The National Credit Union Administration (NCUA) doesn’t issue an alert lightly. In fact, it’s been six years since the last time they did.
In August, they issued a new alert all about Business Email Compromise, and the increased rate at which they’re seeing cybercriminals use it as a method to victimize US-based credit unions. The number of complaints associated with this scam increased to the point that the FBI created a recovery asset team to address them in February 2018. Between then and May of this year, the team recovered more than $331 million based on the complaints they received.
What Is Business Email Compromise?
Business Email Compromise is a social engineering technique used by cybercriminals in which they pose as a business or member of a business in order to execute fraudulent payments.
In layman’s terms, a cybercriminal will write an email pretending to be from your credit union, and request that a payment be processed – instead of to a legitimate source, the payment will go to them.
A popular form of Business Email Compromise is CEO Fraud. This is a form of Business Email Compromise where a cybercriminal impersonates a high-level executive (often the CEO). Once they convince the recipient of the email (employee, customer or vendor) that they are legitimate, they then attempt to get them to transfer funds or confidential information.
Business Email Compromise can be carried out a number of ways:
Phishing: Phishing emails are sent to large numbers of users simultaneously in an attempt to “fish” sensitive information by posing as reputable sources; often with legitimate-looking logos attached.
Spear Phishing: This is a much more focused form of phishing. The cybercriminal has either studied up on the group or has gleaned data from social media sites to con users.
Online Research: LinkedIn, Facebook and other venues provide a wealth of information about organizational personnel, as do their company websites. This can include their contact information, connections, friends, ongoing business deals and more.
How Can You Protect Your Credit Union?
“Credit unions can take steps to prevent this type of fraud and should report such fraud, when it occurs, to the FBI’s Internet Crime Complaint Center,” said NCUA Chairman Rodney Hood in the alert. “Credit unions that report incidents to the Internet Crime Complaint Center promptly increase their opportunity to recover funds that have been wired under fraudulent pretenses.”
According to the National Association of Federally-Insured Credit Unions (NAFCU), cybersecurity is a systemic risk that affects all levels of business, government and ordinary people. It is such a high-risk area for credit unions that the NCUA placed cybersecurity as a top focus for exams. As the cybersecurity world continues to evolve, it’s important that your credit union is prepared for possible threats. The NAFCU FFIEC Cybersecurity Assessment Tool is available to members here along with other cybersecurity resources.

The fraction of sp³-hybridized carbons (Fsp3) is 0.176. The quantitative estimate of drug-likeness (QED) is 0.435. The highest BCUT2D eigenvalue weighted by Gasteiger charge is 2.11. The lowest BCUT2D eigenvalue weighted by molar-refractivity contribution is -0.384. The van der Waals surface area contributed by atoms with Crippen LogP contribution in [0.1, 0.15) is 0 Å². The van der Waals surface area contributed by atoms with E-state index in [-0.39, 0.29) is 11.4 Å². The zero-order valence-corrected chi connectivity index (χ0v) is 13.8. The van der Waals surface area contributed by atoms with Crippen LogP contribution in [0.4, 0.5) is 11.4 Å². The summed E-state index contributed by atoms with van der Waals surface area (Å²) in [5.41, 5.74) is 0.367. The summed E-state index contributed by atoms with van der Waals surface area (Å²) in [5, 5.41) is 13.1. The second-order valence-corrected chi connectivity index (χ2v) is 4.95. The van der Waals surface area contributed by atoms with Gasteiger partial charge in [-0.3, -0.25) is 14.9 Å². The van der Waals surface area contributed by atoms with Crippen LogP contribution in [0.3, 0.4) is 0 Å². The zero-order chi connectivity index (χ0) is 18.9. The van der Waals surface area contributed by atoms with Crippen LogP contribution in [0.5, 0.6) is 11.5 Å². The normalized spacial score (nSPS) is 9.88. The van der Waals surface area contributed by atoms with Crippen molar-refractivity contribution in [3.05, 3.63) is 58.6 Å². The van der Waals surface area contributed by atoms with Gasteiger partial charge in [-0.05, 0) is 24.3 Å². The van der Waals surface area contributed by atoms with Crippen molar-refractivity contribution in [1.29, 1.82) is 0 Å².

4 Tips To Protect Against Business Email Compromise
1. Defend Your Organization
Automated password and user ID policy enforcement
Comprehensive access and password management
Whitelist or blacklist external traffic
Patch/update all IT and security systems
Manage access and permission levels for all employees.
Review existing technical controls and take action to plug any gaps.
2. Have Your Personnel Contribute To Cybersecurity
No matter how good your prevention steps are, breaches are inevitable. User education plays a big part in minimizing the danger, so start here:
Train users on the basics of cyber and email security.
Train users on how to identify and deal with phishing attacks with New-School Security Awareness Training.
Implement a reporting system for suspected phishing emails.
Continue security training regularly to keep it top of mind.
Frequently phish your users to keep awareness in mind.
3. Keep An Eye Out For Warning Signs
Security Awareness Training should include teaching people to look for red flags. Here are the most common things to watch out for:
Awkward wording and misspellings
Spoofed email addresses and URLs that are very close to actual corporate addresses, but are only slightly different
Sudden urgency or time-sensitive issues
Phrases such as “code to admin expenses,” “urgent wire transfer,” “urgent invoice payment” and “new account information,” which are often used according to the FBI.
4. Test Against Phishing
Run an initial phishing simulation campaign to establish a baseline percentage of which users are Phish-prone.
Continue simulated phishing attacks at least once a month (twice is better).
Once users understand that they will be tested on a regular basis and that there are repercussions for repeated failures, behavior changes; they develop a less trusting attitude and get much better at spotting a scam email.
Randomize email content and the times they are sent to different employees. When they all get the same thing, one employee spots it and leans out of the cubicle to warn the others.
How Can KTG Help Your Credit Union?
KTG provides compliant IT managed services as well as managed security solutions designed to meet the compliance standards required by the NCUA. If you’d like to learn more about how we can help your credit union implement a robust technology & cybersecurity management solution, reach out to us today.
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Brian Gray, MCP, is the President at Kraft Technology Group, LLC (KTG), an affiliate of KraftCPAs PLLC. Within his role, Brian is responsible for all aspects of service delivery to our clients. Brian has a decade of experience working for managed service providers. He has worked with clients in a variety of industries, including financial services, accounting, legal, healthcare, manufacturing, and retail.
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